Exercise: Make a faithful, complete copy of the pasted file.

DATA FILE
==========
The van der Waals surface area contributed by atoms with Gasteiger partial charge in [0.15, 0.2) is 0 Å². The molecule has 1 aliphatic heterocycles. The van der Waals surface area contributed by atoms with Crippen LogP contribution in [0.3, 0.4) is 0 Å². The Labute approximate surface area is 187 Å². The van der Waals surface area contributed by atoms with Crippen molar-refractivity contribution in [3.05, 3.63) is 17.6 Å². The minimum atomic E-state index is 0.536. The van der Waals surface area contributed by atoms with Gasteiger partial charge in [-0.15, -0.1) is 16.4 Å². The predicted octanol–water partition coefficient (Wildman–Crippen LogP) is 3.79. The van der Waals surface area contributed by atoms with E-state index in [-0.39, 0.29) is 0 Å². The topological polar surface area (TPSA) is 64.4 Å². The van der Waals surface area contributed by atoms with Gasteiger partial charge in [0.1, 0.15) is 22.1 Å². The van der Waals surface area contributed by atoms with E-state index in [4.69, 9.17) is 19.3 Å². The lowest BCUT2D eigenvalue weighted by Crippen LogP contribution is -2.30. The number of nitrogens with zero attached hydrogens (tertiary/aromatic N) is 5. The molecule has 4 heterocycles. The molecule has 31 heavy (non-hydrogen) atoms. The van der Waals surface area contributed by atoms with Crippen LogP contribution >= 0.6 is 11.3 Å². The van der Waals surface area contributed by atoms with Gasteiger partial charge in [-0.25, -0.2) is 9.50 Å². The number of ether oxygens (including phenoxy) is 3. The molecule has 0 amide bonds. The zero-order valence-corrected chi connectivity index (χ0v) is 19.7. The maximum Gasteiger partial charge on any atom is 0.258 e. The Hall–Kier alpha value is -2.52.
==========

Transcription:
The van der Waals surface area contributed by atoms with Gasteiger partial charge in [0.15, 0.2) is 0 Å². The molecule has 1 aliphatic heterocycles. The van der Waals surface area contributed by atoms with Crippen LogP contribution in [0.3, 0.4) is 0 Å². The Labute approximate surface area is 187 Å². The van der Waals surface area contributed by atoms with Crippen molar-refractivity contribution in [3.05, 3.63) is 17.6 Å². The minimum atomic E-state index is 0.536. The van der Waals surface area contributed by atoms with Gasteiger partial charge in [-0.15, -0.1) is 16.4 Å². The predicted octanol–water partition coefficient (Wildman–Crippen LogP) is 3.79. The van der Waals surface area contributed by atoms with E-state index in [-0.39, 0.29) is 0 Å². The topological polar surface area (TPSA) is 64.4 Å². The van der Waals surface area contributed by atoms with Gasteiger partial charge in [0.1, 0.15) is 22.1 Å². The van der Waals surface area contributed by atoms with E-state index in [4.69, 9.17) is 19.3 Å². The lowest BCUT2D eigenvalue weighted by Crippen LogP contribution is -2.30. The number of nitrogens with zero attached hydrogens (tertiary/aromatic N) is 5. The molecule has 4 heterocycles. The molecule has 31 heavy (non-hydrogen) atoms. The van der Waals surface area contributed by atoms with Crippen LogP contribution >= 0.6 is 11.3 Å². The van der Waals surface area contributed by atoms with Gasteiger partial charge in [-0.25, -0.2) is 9.50 Å². The number of ether oxygens (including phenoxy) is 3. The molecule has 0 amide bonds. The zero-order valence-corrected chi connectivity index (χ0v) is 19.7. The maximum Gasteiger partial charge on any atom is 0.258 e. The Hall–Kier alpha value is -2.52.